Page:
In one of first contested presidential elections in 1800, the campaigns of Thomas Jefferson and John Adams engaged in an acerbic war of words. Among other things, Jefferson supporters called Adams a "hideous hermaphroditical character." In turn, Adams supporters branded Jefferson “the son of a half-breed Indian squaw, sired by a Virginia mulatto father,” “an atheist," and “a coward.” The legendary Lincoln-Douglas Senate debates of 1858 were equally vicious, sardonic, and crude. Douglas repeatedly referred to Lincoln’s "Black Republican" party and made frequent use of the N-word. No doubt, hundreds of similar examples could be culled from the archives of twentieth century elections as well.
To point out this history is not to suggest that we should lose hope in a better America. To the contrary, knowing this history is the first step in overcoming it. What we need is not a return to some mythical golden age of politics and statesmanship, but to move beyond the vices of our fathers and our own base instincts. In short, we need a new era of reasoned civil discourse grounded in logic, humility, and empathy.
The key to the future, therefore, lies in humanities education. As Sam Wineburg argues, “My claim in a nutshell is that history holds the potential, only partly realized, of humanizing us in ways offered by few other areas in the school curriculum. … Each generation must ask itself anew why studying the past is important, and remind itself why history can bring us together rather than—as we have seen most recently—tear us apart.”
First, history teaches us how to think. History and civics education must go beyond a curriculum mired in trivia and facts. The answers to the questions we pose should not be Googleable. We must engage students in the compelling, philosophical, and persistent questions that shape humanity. As students pursue answers to these questions, they learn to gather evidence, make inferences, contextualize sources, distinguish facts from value judgments, and identify fallacious reasoning.
Second, when we encounter a multiplicity of voices and human experiences, we are humbled by the vast sea of events, information and ideas, and how little we know. Doing history teaches us to avoid hard-and-fast conclusions, but rather to hold suppositions as tentative. The past is gone; only remnants remain. Sometimes new remnants come to light or new ways of looking at old remnants are encouraged, forcing us to rethink our interpretations.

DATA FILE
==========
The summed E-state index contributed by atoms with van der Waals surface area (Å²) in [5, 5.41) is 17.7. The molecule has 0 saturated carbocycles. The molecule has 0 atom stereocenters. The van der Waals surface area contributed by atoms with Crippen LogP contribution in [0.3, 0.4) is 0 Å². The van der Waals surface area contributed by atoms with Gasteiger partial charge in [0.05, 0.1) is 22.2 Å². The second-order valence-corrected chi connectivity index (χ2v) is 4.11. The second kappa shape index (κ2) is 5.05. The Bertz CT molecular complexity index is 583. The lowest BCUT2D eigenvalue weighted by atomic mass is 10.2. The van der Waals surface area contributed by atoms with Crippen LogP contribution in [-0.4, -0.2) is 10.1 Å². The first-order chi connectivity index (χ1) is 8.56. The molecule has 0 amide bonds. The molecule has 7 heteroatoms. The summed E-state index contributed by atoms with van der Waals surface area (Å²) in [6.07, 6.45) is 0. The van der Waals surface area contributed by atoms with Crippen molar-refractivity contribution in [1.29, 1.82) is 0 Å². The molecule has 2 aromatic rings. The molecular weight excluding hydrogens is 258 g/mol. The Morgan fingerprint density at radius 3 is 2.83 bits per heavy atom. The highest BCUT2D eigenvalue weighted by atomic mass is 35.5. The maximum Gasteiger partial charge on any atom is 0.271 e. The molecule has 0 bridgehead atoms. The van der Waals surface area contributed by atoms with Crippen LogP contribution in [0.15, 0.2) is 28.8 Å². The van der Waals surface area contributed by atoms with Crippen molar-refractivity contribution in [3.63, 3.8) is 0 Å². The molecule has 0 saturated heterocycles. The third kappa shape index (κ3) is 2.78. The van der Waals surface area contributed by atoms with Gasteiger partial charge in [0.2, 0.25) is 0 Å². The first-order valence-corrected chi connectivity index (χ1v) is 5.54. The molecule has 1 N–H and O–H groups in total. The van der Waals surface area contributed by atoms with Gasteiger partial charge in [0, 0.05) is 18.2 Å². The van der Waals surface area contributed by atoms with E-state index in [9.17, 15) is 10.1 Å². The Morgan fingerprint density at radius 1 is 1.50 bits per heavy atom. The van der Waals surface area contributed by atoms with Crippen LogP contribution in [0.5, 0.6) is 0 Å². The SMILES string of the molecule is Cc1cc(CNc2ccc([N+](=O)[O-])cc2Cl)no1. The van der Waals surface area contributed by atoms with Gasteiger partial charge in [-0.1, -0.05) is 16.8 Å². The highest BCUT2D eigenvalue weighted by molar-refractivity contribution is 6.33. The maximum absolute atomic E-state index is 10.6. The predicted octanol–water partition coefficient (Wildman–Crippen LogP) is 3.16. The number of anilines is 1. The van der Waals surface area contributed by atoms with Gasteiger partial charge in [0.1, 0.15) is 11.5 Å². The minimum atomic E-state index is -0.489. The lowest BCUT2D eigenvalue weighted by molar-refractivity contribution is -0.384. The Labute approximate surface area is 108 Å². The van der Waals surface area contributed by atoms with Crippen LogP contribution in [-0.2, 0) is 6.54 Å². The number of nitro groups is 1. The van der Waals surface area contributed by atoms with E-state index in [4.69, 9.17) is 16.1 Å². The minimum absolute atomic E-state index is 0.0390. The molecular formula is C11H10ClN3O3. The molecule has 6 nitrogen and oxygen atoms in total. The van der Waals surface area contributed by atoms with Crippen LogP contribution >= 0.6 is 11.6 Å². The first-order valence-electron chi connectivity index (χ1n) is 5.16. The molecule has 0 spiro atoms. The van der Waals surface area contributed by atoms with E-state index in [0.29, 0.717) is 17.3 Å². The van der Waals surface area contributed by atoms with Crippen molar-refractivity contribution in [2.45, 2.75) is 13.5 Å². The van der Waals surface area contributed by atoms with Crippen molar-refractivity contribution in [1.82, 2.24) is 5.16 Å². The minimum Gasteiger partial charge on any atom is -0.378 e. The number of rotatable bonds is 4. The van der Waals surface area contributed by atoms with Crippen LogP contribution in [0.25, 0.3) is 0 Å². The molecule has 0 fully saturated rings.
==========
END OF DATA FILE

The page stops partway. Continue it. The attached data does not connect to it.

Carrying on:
Third, history teaches empathy. Empathy is walking in another person’s shoes, the experience of understanding another person's condition from their perspective. As Jason Endocott and Sarah Brooks write, “historical empathy is the process of students’ cognitive and affective engagement with historical figures to better understand and contextualize their lived experiences, decisions, or actions.”
The methods we use to teach history are important to cultivating these dispositions. The Structured Academic Controversy (SAC) is a good starting point. This strategy blends the best of evidence-based argumentation with civil discourse. As described on the Teaching American History Clearinghouse website:
The Center for Civic Education’s We the People program is another model program for engaging students in civil discourse. Teams of students prepare oral arguments for a simulated Congressional hearing before a panel of judges, and respond to follow-up questions from the judges. Unlike many recent presidential debates, questions in We the People are deep, philosophical, and provocative. Here is a sample from this year’s national competition:
For fostering both historical thinking and historical empathy, Reacting to the Past, an increasingly popular approach used in university history courses, has created a standard for K-12 to follow. The methodology consists of course-long simulations, set in historical context. Students are drawn into the past with assigned roles informed by classic texts. Class discussions and presentations are run by students, with guidance and evaluation from the instructor.
Indeed, American politics is, and has been historically, an ugly sphere. But the future can be brighter when the light of history, through the lens of logic, humility and empathy, shines upon it.